Monday, June 10, 2013


(listened to as audiobook, read by KATHERINE KELLGREN)

For those who don't already know, authors Madeleine Wickham and Sophie Kinsella are the same person (real name: Madeleine Sophie Wickham). This discovery amused me since I had already singled out these two authors as my favorites in the chick lit genre years before realizing they’re one and the same. In many ways, Wickham and Kinsella works feel similar with the same voice and style shining through, and yet I understand why she divides her work with these pseudonyms. Her Wickham stuff is always a little grittier than her Kinsella stuff. Note: that's grittier, not to be confused with gritty. Wickham books star significantly more flawed and less likable characters and also contain far more substance use and abuse, swearing, and cheating. In a Sophie Kinsella book the lines of good and bad feel clear or at least clearer, but with Madeleine Wickham we read a tangled story and make our own judgments.

I listened to A DESIRABLE RESIDENCE as an audiobook, read by Katherine Kellgren. It took me a while to get into the narrator's voice and I found the voices Kelgren used for some characters, particularly Marcus and Duncan, rather jarring. (I would much rather a female narrator read men's lines in her own voice than attempt a male voice.) Marcus sounds sleazy - which made it difficult for me to understand this charming appeal that Liz finds so overwhelming - and Duncan sounds whiny; I often wondered how I might have interpreted their characters differently without these voices. I did, however, find Kelgren’s voice for Alice a perfect fit.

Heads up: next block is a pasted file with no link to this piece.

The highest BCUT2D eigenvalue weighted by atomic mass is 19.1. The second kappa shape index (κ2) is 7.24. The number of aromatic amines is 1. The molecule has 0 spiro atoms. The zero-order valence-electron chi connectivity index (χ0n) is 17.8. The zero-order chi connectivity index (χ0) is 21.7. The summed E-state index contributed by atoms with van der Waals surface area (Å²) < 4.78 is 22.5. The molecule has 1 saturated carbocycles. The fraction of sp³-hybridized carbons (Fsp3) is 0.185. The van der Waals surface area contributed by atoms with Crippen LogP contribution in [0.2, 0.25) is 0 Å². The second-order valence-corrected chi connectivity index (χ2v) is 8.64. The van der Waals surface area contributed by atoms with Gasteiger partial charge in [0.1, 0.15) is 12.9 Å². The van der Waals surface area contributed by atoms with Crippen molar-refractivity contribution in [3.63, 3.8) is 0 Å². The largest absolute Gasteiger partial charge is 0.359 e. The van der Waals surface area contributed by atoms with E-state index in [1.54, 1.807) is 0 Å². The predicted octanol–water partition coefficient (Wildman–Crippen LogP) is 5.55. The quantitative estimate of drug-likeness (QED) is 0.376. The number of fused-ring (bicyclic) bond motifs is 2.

A DESIRABLE RESIDENCE is Wickham's second published book and that fact does show a little bit compared to her later works. (For those interested, she primarily published under the Wickham pseudonym and then switched to Kinsella rather than consistently publishing under both.) The story feels rather long-winded at times with much that could have been consolidated. As one example, the first lengthy scene establishes that Liz and her husband Jonathan are having money problems with some repetitive and roundabout conversations drilling home what could have been expressed in a few sentences or paragraphs. There are also some cases of unnecessary inner monologue and thoughts wandering off on pointless - but extensive - tangents.
If forced to choose, I prefer Sophie Kinsella books to Madeleine Wickham, though really they're different beasts. What I do admire more about the Wickham books is that the author feels far more like an observer telling a story about real people. The observer tells us about these people's actions but doesn't tell us what to think about those actions. In contrast, the Kinsella books are more formulaic with clearer-cut good guys and bad guys (or gals), or at the very least good and bad actions.